19. 19. Thorax <ul><li>Circulation: </li></ul><ul><ul><li>Massive hemothorax </li></ul></ul><ul><ul><ul><li>Flat v. distended neck veins </li></ul></ul></ul><ul><ul><ul><li>Shock with no breath sounds </li></ul></ul></ul><ul><ul><ul><li>Treat with decompression </li></ul></ul></ul>
  20. 20. Thorax <ul><li>Circulation: </li></ul><ul><ul><li>Cardiac tamponade </li></ul></ul><ul><ul><ul><li>Decreased arterial pressure </li></ul></ul></ul><ul><ul><ul><li>Distended neck veins </li></ul></ul></ul><ul><ul><ul><li>Muffled heart sounds </li></ul></ul></ul><ul><ul><ul><li>PEA (pulseless electrical activity) </li></ul></ul></ul><ul><ul><ul><li>Treat with decompression </li></ul></ul></ul>
  21. 21. Thorax <ul><li>Resuscitative thoracotomy: </li></ul><ul><ul><li>Penetrating trauma </li></ul></ul><ul><ul><li>Pulseless with myocardial activity </li></ul></ul><ul><ul><li>Evacuate blood </li></ul></ul><ul><ul><li>Stop bleeding </li></ul></ul><ul><ul><li>Cardiac massage </li></ul></ul><ul><ul><li>Cross clamp of aorta </li></ul></ul><ul><ul><li>Infusion of fluids and blood </li></ul></ul>
  22. 22. Thorax Secondary Survey <ul><li>Simple pneumothorax </li></ul><ul><li>Hemothorax </li></ul><ul><li>Pulmonary contusion </li></ul><ul><li>Tracheobronchial tree injury </li></ul><ul><li>Blunt cardiac injury </li></ul><ul><li>Aortic disruption </li></ul><ul><li>Diaphragm injuries </li></ul><ul><li>Mediastinal traversing wounds </li></ul><ul><li>Esophageal rupture </li></ul><ul><li>Rib, sternum, scapular fractures </li></ul>
  23. 23. Shock <ul><li>Hemorrhage is the most common cause of shock in the injured patient!! </li></ul>
  24. 24. Shock <ul><li>Hemorrhagic shock </li></ul><ul><li>Non-hemorrhagic shock: </li></ul><ul><ul><li>Cardiogenic </li></ul></ul><ul><ul><li>Tension pneumothorax </li></ul></ul><ul><ul><li>Neurogenic shock </li></ul></ul><ul><ul><li>Septic shock </li></ul></ul>
  25. 25. Shock <ul><li>Blood volume: </li></ul><ul><ul><li>5 liters in the 70 kg adult </li></ul></ul><ul><ul><li>80-90 ml/kg in the child </li></ul></ul><ul><li>Classes of Hemorrhage (% loss) </li></ul><ul><ul><li>I: <15% </li></ul></ul><ul><ul><li>II: 15-30% </li></ul></ul><ul><ul><li>III: 30-40% </li></ul></ul><ul><ul><li>IV: >40% </li></ul></ul>
  26. 26. Shock <ul><li>Initial Therapy: </li></ul><ul><ul><li>Stop the bleeding! </li></ul></ul><ul><ul><li>Vascular Access lines </li></ul></ul><ul><ul><ul><li>2 large bore IV lines </li></ul></ul></ul><ul><ul><ul><li>Intraosseous lines </li></ul></ul></ul><ul><ul><ul><li>Central lines </li></ul></ul></ul><ul><ul><li>Fluid bolus </li></ul></ul><ul><ul><ul><li>2 Liters NS: adult </li></ul></ul></ul><ul><ul><ul><li>20ml/kg: Child </li></ul></ul></ul>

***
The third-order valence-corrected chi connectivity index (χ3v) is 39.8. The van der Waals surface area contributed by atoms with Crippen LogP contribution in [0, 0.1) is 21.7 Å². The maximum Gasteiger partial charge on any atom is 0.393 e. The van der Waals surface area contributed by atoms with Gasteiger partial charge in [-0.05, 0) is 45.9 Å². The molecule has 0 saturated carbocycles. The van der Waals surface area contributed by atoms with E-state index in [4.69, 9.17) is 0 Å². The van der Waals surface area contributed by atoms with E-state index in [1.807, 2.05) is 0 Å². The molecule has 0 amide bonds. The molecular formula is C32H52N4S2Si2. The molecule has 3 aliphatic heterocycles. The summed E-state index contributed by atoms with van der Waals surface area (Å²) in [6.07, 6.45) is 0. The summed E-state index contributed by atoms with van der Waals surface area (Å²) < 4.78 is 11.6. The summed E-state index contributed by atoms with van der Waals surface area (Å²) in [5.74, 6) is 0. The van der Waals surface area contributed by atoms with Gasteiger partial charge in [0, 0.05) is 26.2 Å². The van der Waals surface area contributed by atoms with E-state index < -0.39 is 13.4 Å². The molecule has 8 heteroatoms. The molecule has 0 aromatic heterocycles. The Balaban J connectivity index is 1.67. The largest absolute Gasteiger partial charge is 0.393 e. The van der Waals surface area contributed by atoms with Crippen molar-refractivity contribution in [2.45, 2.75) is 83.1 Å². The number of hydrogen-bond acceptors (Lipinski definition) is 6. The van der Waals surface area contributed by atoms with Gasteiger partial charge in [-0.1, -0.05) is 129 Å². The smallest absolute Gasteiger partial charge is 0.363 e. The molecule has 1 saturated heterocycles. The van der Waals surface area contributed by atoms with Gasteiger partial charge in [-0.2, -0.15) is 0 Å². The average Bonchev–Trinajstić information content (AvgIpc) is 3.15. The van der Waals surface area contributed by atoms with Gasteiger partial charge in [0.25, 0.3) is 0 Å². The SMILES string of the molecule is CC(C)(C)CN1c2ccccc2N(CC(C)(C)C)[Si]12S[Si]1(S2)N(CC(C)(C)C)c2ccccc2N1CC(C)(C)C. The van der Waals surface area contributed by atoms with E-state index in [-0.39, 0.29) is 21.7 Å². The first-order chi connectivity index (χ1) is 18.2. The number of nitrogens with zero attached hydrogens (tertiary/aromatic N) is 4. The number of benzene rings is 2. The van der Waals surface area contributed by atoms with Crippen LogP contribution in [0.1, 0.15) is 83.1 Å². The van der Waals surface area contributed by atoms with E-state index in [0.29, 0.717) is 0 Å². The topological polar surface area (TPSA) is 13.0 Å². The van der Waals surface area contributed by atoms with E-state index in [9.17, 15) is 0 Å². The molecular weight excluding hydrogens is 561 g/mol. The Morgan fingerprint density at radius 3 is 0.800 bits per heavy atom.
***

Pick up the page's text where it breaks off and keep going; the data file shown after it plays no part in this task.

27. 27. Shock <ul><li>Assess: </li></ul><ul><ul><li>Capillary refill (should be < 2 sec) </li></ul></ul><ul><ul><li>Peripheral pulses </li></ul></ul><ul><ul><li>Heart rate </li></ul></ul><ul><ul><li>Temperature and color of skin </li></ul></ul><ul><ul><li>Sensorium </li></ul></ul><ul><ul><li>Pulse pressure </li></ul></ul>
  28. 28. Shock <ul><li>Signs of hemodynamic recovery: </li></ul><ul><ul><li>Slowing of pulse </li></ul></ul><ul><ul><li>Decrease in skin mottling </li></ul></ul><ul><ul><li>Increase in extremity temperature </li></ul></ul><ul><ul><li>Clearing of sensorium </li></ul></ul><ul><ul><li>Urinary output > 1ml/kg/hour </li></ul></ul><ul><ul><li>Increased systolic blood pressure </li></ul></ul>
  29. 29. Abdomen <ul><li>Mechanisms: </li></ul><ul><ul><li>Blunt </li></ul></ul><ul><ul><li>Penetrating </li></ul></ul><ul><li>Spaces: </li></ul><ul><ul><li>Peritoneal cavity </li></ul></ul><ul><ul><li>Pelvis </li></ul></ul><ul><ul><li>Retroperitoneum </li></ul></ul>
  30. 30. Abdomen <ul><li>Physical exam: </li></ul><ul><ul><li>Inspection </li></ul></ul><ul><ul><li>Auscultation </li></ul></ul><ul><ul><li>Percussion </li></ul></ul><ul><ul><li>Palpation </li></ul></ul><ul><ul><li>Evaluate penetrating wounds </li></ul></ul><ul><ul><li>Local exploration of stab wounds </li></ul></ul>
  31. 31. Abdomen <ul><li>Physical exam: </li></ul><ul><ul><li>Assess pelvic stability </li></ul></ul><ul><ul><li>Genital and rectal exam </li></ul></ul><ul><ul><li>Gluteal exam </li></ul></ul>
  32. 32. Abdomen <ul><li>Diagnostic studies: </li></ul><ul><ul><li>CT scan </li></ul></ul><ul><ul><li>Ultrasound </li></ul></ul><ul><ul><li>DPL </li></ul></ul><ul><ul><li>Urethrography/cystography </li></ul></ul>
  33. 33. Abdomen <ul><li>Indications for exploration: </li></ul><ul><ul><li>Blunt trauma with instability and positive US or DPL </li></ul></ul><ul><ul><li>Blunt trauma with recurrent hypotension </li></ul></ul><ul><ul><li>Peritonitis </li></ul></ul><ul><ul><li>Hypotension from penetrating wound </li></ul></ul><ul><ul><li>Bleeding from stomach/rectum/GU (penetrating) </li></ul></ul><ul><ul><li>Gunshot wound </li></ul></ul><ul><ul><li>Evisceration </li></ul></ul>